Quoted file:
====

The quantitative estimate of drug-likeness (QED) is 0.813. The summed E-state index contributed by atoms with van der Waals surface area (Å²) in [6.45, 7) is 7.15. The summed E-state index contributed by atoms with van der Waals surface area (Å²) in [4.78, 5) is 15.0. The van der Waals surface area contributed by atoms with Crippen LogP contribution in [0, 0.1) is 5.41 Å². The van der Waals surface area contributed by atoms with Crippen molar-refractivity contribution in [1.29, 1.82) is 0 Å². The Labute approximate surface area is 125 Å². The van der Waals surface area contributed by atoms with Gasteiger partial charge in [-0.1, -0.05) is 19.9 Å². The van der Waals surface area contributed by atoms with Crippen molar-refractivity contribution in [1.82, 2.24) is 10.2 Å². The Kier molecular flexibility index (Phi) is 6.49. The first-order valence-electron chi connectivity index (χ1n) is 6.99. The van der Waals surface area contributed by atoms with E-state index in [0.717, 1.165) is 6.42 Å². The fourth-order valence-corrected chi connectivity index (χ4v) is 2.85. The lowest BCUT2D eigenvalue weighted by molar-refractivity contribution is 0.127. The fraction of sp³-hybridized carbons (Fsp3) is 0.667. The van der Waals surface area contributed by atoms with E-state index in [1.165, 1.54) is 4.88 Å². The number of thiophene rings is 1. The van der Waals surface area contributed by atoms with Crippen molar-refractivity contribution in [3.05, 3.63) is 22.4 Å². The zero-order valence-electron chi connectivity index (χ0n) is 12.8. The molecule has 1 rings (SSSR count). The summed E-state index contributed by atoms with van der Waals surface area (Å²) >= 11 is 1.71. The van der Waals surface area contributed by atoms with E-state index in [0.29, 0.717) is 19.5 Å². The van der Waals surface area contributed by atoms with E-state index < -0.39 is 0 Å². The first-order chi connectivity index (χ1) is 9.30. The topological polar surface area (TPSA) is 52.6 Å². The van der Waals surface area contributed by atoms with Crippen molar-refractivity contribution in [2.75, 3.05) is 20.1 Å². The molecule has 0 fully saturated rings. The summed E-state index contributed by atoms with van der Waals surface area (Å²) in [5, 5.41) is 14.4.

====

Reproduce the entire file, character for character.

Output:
The quantitative estimate of drug-likeness (QED) is 0.813. The summed E-state index contributed by atoms with van der Waals surface area (Å²) in [6.45, 7) is 7.15. The summed E-state index contributed by atoms with van der Waals surface area (Å²) in [4.78, 5) is 15.0. The van der Waals surface area contributed by atoms with Crippen LogP contribution in [0, 0.1) is 5.41 Å². The van der Waals surface area contributed by atoms with Crippen molar-refractivity contribution in [1.29, 1.82) is 0 Å². The Labute approximate surface area is 125 Å². The van der Waals surface area contributed by atoms with Gasteiger partial charge in [-0.1, -0.05) is 19.9 Å². The van der Waals surface area contributed by atoms with Crippen molar-refractivity contribution in [1.82, 2.24) is 10.2 Å². The Kier molecular flexibility index (Phi) is 6.49. The first-order valence-electron chi connectivity index (χ1n) is 6.99. The van der Waals surface area contributed by atoms with E-state index in [0.717, 1.165) is 6.42 Å². The fourth-order valence-corrected chi connectivity index (χ4v) is 2.85. The lowest BCUT2D eigenvalue weighted by molar-refractivity contribution is 0.127. The fraction of sp³-hybridized carbons (Fsp3) is 0.667. The van der Waals surface area contributed by atoms with E-state index in [1.165, 1.54) is 4.88 Å². The number of thiophene rings is 1. The van der Waals surface area contributed by atoms with Crippen molar-refractivity contribution in [3.05, 3.63) is 22.4 Å². The zero-order valence-electron chi connectivity index (χ0n) is 12.8. The molecule has 1 rings (SSSR count). The summed E-state index contributed by atoms with van der Waals surface area (Å²) >= 11 is 1.71. The van der Waals surface area contributed by atoms with E-state index in [0.29, 0.717) is 19.5 Å². The van der Waals surface area contributed by atoms with E-state index < -0.39 is 0 Å². The first-order chi connectivity index (χ1) is 9.30. The topological polar surface area (TPSA) is 52.6 Å². The van der Waals surface area contributed by atoms with Crippen molar-refractivity contribution in [2.75, 3.05) is 20.1 Å². The molecule has 0 fully saturated rings. The summed E-state index contributed by atoms with van der Waals surface area (Å²) in [5, 5.41) is 14.4.